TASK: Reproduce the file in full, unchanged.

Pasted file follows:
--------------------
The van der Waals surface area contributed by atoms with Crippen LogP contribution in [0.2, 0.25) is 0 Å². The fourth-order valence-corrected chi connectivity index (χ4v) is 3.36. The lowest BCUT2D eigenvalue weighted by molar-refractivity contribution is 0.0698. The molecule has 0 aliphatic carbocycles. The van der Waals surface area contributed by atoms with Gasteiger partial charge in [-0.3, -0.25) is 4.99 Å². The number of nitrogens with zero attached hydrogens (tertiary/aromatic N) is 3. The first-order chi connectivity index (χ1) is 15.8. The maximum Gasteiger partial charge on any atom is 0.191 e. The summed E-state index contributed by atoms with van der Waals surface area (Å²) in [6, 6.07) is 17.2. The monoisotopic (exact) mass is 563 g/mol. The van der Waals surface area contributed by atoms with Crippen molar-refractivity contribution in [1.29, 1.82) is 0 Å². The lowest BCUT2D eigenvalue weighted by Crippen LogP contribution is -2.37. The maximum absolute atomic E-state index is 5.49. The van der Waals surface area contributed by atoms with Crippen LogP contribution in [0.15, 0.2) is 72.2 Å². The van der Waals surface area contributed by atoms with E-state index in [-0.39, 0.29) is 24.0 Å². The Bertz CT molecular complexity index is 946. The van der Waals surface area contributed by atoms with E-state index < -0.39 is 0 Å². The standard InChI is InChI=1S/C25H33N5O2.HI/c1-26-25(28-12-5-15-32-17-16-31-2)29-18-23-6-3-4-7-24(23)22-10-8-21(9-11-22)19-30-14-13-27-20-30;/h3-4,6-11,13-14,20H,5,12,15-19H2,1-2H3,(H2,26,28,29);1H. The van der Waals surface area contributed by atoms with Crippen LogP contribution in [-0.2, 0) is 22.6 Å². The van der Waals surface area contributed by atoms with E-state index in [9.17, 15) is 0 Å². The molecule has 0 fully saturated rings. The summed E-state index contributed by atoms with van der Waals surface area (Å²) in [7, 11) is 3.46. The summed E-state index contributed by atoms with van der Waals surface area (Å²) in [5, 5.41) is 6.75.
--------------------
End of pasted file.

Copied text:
The van der Waals surface area contributed by atoms with Crippen LogP contribution in [0.2, 0.25) is 0 Å². The fourth-order valence-corrected chi connectivity index (χ4v) is 3.36. The lowest BCUT2D eigenvalue weighted by molar-refractivity contribution is 0.0698. The molecule has 0 aliphatic carbocycles. The van der Waals surface area contributed by atoms with Gasteiger partial charge in [-0.3, -0.25) is 4.99 Å². The number of nitrogens with zero attached hydrogens (tertiary/aromatic N) is 3. The first-order chi connectivity index (χ1) is 15.8. The maximum Gasteiger partial charge on any atom is 0.191 e. The summed E-state index contributed by atoms with van der Waals surface area (Å²) in [6, 6.07) is 17.2. The monoisotopic (exact) mass is 563 g/mol. The van der Waals surface area contributed by atoms with Crippen molar-refractivity contribution in [1.29, 1.82) is 0 Å². The lowest BCUT2D eigenvalue weighted by Crippen LogP contribution is -2.37. The maximum absolute atomic E-state index is 5.49. The van der Waals surface area contributed by atoms with Crippen LogP contribution in [0.15, 0.2) is 72.2 Å². The van der Waals surface area contributed by atoms with E-state index in [-0.39, 0.29) is 24.0 Å². The Bertz CT molecular complexity index is 946. The van der Waals surface area contributed by atoms with E-state index < -0.39 is 0 Å². The standard InChI is InChI=1S/C25H33N5O2.HI/c1-26-25(28-12-5-15-32-17-16-31-2)29-18-23-6-3-4-7-24(23)22-10-8-21(9-11-22)19-30-14-13-27-20-30;/h3-4,6-11,13-14,20H,5,12,15-19H2,1-2H3,(H2,26,28,29);1H. The van der Waals surface area contributed by atoms with Crippen LogP contribution in [-0.2, 0) is 22.6 Å². The van der Waals surface area contributed by atoms with E-state index in [9.17, 15) is 0 Å². The molecule has 0 fully saturated rings. The summed E-state index contributed by atoms with van der Waals surface area (Å²) in [7, 11) is 3.46. The summed E-state index contributed by atoms with van der Waals surface area (Å²) in [5, 5.41) is 6.75.